Thursday, June 30, 2011

What's your favorite stamp?

The readers of Linn's Stamp News selected the Animal Rescue: Adopt a Shelter Pet stamps as their overall favorite United States Postal Service stamp issue of 2010.

So, what is your all-time favorite stamp from the past and why do you like it so much? Comment here.

See the polling data from last year here.

Wednesday, June 29, 2011

Your Postal Podcast -- 75 million flat tubs!

This month's edition of Your Postal Podcast -- available now at – celebrates two postal milestones.

The audio program’s first story marks the completion of the 75-millionth flat tub made for the Postal Service at a Minnesota factory. You’ll also hear an Iowa postmaster reminisce about the changes she’s experienced during 50 years on the job. As always, the show concludes with a roundup of recent postal headlines.

For a transcript of the latest program, please click here

While at, you can catch up on previous shows.  All of the podcasts can also be downloaded free at the iTunes store or via any other RSS feeder.

Please click here to share your comments and ideas for future podcast editions. Thanks for listening!

Tuesday, June 28, 2011

What's in the box?

Photo by Dotti Gramke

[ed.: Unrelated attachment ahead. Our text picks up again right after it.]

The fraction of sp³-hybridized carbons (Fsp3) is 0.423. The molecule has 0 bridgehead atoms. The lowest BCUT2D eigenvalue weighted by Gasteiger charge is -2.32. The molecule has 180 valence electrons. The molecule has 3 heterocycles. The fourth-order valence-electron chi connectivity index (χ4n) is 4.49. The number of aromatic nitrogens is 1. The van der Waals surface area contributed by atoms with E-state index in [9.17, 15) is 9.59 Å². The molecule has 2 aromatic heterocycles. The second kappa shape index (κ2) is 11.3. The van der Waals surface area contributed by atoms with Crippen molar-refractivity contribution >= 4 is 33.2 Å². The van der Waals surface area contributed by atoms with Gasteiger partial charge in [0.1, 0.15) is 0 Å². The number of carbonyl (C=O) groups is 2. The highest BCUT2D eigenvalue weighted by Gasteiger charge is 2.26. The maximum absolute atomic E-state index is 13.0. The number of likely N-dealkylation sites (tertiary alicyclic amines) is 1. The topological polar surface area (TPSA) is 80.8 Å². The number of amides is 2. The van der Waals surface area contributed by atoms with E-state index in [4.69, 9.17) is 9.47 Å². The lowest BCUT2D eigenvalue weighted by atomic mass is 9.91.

Carmin Gramke is looking for that special piece of mail.

Care to comment?

Monday, June 27, 2011

An older workforce

Did you know that almost half of the U.S. Postal Service's employees are over 50?  And our average age is 53, according to Bloomberg Businessweek.

According to Dead Tree Edition, the Postal Service's proportion of over-50 employees is 10 percentage points higher than any Fortune 500 company and nearly double the average, according to a recent study.

What do you think about this statistic and trend?

Thursday, June 23, 2011

FER-get me not -- USPS Makes a statement

Yesterday, USPS said it’s suspending the employer’s contributions for the defined benefit portion of the Federal Employees Retirement System (FERS).

The reason? To conserve cash, to pay creditors and employees.

The payment is about $115 million every payday and should free up about $800 between now and the end of the year. It doesn't affect matching funds or the 1 percent automatic payment to TSP.

The Postal Service has a surplus of $6.9 billion in payments to FERS.

What do you think? Should we quit paying the money until we have caught up? Is this a smart move? Other thoughts?  Comment here.

Wednesday, June 22, 2011

Banking by mail - the hard way